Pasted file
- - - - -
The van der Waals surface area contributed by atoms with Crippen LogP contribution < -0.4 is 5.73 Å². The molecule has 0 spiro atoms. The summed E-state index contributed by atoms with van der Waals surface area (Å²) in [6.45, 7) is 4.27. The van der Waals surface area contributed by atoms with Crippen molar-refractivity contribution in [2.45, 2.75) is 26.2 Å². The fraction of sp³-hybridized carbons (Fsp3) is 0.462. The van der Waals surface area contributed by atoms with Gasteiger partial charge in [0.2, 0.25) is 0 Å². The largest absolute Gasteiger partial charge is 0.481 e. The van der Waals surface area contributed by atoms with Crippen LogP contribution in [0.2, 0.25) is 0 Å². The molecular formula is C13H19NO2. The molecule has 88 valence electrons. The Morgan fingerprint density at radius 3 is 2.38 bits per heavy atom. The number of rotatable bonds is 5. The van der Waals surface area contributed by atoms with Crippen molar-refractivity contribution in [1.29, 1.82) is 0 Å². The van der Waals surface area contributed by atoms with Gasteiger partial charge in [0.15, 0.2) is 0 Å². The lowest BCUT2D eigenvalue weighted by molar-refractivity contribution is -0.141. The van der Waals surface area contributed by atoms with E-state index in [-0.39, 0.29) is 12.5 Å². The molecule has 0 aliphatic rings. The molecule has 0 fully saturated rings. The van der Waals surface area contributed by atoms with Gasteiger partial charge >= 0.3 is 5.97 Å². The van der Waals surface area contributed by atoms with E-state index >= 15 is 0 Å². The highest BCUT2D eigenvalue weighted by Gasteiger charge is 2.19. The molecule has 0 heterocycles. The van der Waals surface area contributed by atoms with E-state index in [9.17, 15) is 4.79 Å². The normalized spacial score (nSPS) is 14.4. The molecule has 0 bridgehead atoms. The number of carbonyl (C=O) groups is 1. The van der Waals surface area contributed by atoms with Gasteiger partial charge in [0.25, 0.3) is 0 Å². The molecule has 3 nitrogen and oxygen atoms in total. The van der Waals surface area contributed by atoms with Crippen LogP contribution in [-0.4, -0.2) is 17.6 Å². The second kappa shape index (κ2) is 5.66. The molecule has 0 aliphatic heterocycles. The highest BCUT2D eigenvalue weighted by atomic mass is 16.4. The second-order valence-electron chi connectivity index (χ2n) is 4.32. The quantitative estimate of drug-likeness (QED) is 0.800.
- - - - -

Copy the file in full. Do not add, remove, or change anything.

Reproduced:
The van der Waals surface area contributed by atoms with Crippen LogP contribution < -0.4 is 5.73 Å². The molecule has 0 spiro atoms. The summed E-state index contributed by atoms with van der Waals surface area (Å²) in [6.45, 7) is 4.27. The van der Waals surface area contributed by atoms with Crippen molar-refractivity contribution in [2.45, 2.75) is 26.2 Å². The fraction of sp³-hybridized carbons (Fsp3) is 0.462. The van der Waals surface area contributed by atoms with Gasteiger partial charge in [0.2, 0.25) is 0 Å². The largest absolute Gasteiger partial charge is 0.481 e. The van der Waals surface area contributed by atoms with Crippen LogP contribution in [0.2, 0.25) is 0 Å². The molecular formula is C13H19NO2. The molecule has 88 valence electrons. The Morgan fingerprint density at radius 3 is 2.38 bits per heavy atom. The number of rotatable bonds is 5. The van der Waals surface area contributed by atoms with Crippen molar-refractivity contribution in [1.29, 1.82) is 0 Å². The van der Waals surface area contributed by atoms with Gasteiger partial charge in [0.15, 0.2) is 0 Å². The lowest BCUT2D eigenvalue weighted by molar-refractivity contribution is -0.141. The van der Waals surface area contributed by atoms with E-state index in [-0.39, 0.29) is 12.5 Å². The molecule has 0 aliphatic rings. The molecule has 0 fully saturated rings. The van der Waals surface area contributed by atoms with Gasteiger partial charge >= 0.3 is 5.97 Å². The van der Waals surface area contributed by atoms with E-state index >= 15 is 0 Å². The highest BCUT2D eigenvalue weighted by Gasteiger charge is 2.19. The molecule has 0 heterocycles. The van der Waals surface area contributed by atoms with E-state index in [9.17, 15) is 4.79 Å². The normalized spacial score (nSPS) is 14.4. The molecule has 0 bridgehead atoms. The number of carbonyl (C=O) groups is 1. The van der Waals surface area contributed by atoms with Gasteiger partial charge in [0.25, 0.3) is 0 Å². The molecule has 3 nitrogen and oxygen atoms in total. The van der Waals surface area contributed by atoms with Crippen LogP contribution in [-0.4, -0.2) is 17.6 Å². The second kappa shape index (κ2) is 5.66. The molecule has 0 aliphatic heterocycles. The highest BCUT2D eigenvalue weighted by atomic mass is 16.4. The second-order valence-electron chi connectivity index (χ2n) is 4.32. The quantitative estimate of drug-likeness (QED) is 0.800.